President Obama on Dec. 4 voiced his support for a Senate bill that would increase the national minimum wage to $10.10 per hour. House Republicans oppose it, saying it will kill jobs, so the measure is unlikely to pass between now and the 2014 elections.
However, half of Americans already live in states and locales with higher minimum wages than the federal rate of $7.25.
In all, 21 states and numerous counties and municipalities set their minimum-wage rates higher than the federal amount. California, Connecticut, New Jersey, New York and Rhode Island all raised their rates in 2013. More than 120 cities have living-wage ordinances that require paying more than $7.25 per hour.
In 2013, 34 state legislatures considered bills to raise their minimum wages.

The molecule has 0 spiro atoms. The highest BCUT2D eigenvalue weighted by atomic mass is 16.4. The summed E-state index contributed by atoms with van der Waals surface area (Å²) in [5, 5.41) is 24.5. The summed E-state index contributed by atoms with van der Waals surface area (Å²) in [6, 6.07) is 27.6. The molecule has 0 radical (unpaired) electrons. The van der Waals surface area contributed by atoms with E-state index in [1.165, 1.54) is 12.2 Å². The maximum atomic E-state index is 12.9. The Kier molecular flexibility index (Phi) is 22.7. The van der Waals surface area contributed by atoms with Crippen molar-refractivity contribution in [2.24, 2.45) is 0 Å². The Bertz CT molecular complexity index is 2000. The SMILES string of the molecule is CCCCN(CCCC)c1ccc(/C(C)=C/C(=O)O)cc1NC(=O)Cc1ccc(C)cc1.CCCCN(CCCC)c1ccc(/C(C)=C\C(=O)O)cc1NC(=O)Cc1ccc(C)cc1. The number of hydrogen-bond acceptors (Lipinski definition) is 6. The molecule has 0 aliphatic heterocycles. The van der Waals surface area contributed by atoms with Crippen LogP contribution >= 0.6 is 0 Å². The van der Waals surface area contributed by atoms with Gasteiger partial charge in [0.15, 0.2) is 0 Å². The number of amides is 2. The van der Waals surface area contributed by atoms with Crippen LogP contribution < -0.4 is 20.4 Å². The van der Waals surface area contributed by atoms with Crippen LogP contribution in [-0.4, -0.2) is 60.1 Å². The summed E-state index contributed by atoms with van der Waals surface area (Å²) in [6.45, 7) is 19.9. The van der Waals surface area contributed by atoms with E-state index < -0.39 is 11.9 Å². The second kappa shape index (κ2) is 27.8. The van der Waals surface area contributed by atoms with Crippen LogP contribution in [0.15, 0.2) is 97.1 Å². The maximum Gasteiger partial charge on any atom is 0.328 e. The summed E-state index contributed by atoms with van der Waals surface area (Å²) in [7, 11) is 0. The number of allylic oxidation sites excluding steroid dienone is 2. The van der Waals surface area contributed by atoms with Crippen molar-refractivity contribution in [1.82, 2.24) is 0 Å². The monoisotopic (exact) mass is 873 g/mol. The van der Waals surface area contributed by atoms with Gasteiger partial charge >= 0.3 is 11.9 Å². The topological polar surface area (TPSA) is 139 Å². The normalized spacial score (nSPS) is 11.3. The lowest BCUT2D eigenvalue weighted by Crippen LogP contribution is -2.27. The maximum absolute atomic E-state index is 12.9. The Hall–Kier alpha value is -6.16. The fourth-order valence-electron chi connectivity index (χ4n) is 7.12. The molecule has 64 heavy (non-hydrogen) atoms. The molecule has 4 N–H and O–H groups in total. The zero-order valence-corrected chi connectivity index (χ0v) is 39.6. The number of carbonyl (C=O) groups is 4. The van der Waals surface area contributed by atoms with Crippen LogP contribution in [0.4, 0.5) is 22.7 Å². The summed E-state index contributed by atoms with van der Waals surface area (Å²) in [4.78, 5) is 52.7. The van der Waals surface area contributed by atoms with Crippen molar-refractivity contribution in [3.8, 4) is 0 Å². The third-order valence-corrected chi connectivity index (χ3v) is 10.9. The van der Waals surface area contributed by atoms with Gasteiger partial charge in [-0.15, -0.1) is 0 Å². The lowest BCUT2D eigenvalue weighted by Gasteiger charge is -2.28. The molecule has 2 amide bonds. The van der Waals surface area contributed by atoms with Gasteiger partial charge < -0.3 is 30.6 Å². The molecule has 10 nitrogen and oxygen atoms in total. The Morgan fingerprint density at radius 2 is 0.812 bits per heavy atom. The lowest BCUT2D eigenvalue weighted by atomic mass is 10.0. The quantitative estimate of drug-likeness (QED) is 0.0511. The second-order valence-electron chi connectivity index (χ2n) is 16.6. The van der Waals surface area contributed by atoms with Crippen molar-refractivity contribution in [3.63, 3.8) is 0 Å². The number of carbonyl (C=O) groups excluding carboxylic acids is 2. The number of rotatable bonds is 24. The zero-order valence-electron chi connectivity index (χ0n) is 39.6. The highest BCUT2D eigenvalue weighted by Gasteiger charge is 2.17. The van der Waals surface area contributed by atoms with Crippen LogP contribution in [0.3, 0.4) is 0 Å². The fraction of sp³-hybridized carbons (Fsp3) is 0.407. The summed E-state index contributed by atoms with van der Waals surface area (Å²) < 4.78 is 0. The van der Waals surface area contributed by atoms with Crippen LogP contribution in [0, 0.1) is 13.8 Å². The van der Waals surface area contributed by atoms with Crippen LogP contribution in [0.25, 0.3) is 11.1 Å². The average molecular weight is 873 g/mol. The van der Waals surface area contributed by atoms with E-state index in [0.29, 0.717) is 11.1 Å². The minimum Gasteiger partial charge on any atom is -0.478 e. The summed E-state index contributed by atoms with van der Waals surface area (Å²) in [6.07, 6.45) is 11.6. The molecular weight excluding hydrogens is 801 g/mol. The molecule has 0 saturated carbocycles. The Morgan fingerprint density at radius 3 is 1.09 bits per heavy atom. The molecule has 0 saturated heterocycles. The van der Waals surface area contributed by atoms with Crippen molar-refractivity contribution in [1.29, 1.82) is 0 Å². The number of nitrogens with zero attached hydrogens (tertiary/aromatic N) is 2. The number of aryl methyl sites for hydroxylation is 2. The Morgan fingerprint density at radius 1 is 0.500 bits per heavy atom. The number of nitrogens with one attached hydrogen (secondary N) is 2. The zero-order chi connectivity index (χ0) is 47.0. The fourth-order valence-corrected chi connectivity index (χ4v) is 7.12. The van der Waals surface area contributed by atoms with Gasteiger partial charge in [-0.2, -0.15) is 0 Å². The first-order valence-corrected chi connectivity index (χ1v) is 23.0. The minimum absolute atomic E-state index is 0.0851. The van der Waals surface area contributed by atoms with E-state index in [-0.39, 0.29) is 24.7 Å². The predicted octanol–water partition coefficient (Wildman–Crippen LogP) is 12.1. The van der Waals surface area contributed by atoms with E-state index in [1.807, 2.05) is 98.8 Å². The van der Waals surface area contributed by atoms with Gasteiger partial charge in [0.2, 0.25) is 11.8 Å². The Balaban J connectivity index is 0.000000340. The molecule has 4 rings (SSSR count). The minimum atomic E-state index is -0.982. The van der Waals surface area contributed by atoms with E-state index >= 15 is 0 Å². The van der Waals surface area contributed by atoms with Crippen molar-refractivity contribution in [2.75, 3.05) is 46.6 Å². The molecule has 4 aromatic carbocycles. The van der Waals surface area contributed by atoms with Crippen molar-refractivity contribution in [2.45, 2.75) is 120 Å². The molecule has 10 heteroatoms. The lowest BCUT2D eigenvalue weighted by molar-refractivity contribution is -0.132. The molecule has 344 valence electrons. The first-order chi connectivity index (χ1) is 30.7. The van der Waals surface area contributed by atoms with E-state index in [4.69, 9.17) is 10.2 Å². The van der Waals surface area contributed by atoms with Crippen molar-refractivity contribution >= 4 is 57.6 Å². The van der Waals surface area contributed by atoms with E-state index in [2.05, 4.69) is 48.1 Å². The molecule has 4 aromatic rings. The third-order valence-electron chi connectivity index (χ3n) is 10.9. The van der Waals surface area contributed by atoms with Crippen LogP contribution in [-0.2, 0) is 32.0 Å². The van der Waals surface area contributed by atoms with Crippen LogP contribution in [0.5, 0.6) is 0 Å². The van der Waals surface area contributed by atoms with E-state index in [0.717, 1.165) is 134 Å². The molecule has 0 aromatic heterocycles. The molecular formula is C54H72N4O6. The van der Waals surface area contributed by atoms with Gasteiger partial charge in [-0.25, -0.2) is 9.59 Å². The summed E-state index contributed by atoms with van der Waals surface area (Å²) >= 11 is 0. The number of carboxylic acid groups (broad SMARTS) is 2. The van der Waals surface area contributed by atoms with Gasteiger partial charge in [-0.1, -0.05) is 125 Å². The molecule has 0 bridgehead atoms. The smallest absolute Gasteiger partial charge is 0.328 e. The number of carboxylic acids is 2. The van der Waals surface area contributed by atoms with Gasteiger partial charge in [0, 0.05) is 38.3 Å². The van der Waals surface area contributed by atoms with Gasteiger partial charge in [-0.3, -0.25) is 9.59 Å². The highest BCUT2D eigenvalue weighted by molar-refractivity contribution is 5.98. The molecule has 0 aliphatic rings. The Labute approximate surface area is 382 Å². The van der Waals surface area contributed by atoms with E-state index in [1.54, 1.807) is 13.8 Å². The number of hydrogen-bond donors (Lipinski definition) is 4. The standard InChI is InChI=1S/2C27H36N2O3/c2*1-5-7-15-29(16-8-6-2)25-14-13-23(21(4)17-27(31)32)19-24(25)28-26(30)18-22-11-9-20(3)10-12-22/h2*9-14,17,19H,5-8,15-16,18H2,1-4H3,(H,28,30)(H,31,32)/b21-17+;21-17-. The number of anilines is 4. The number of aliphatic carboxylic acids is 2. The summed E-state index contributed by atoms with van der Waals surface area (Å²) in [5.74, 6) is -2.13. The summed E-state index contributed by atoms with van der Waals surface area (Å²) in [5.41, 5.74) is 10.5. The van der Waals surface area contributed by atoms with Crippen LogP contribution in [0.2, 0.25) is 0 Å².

In the expensive—and wealthy—Washington, D.C., region, a wage war has broken out. Two counties in the neighboring Maryland suburbs just voted to raise minimum wages to $11.50 per hour by 2017. The District of Columbia, reluctant to be a low-wage island, is poised to follow suit. And Maryland’s legislature is preparing to jump on the higher minimum-wage bandwagon when its 2014 session begins.
About 3.6 million Americans are minimum-wage workers, according to the U.S. Bureau of Labor Statistics.
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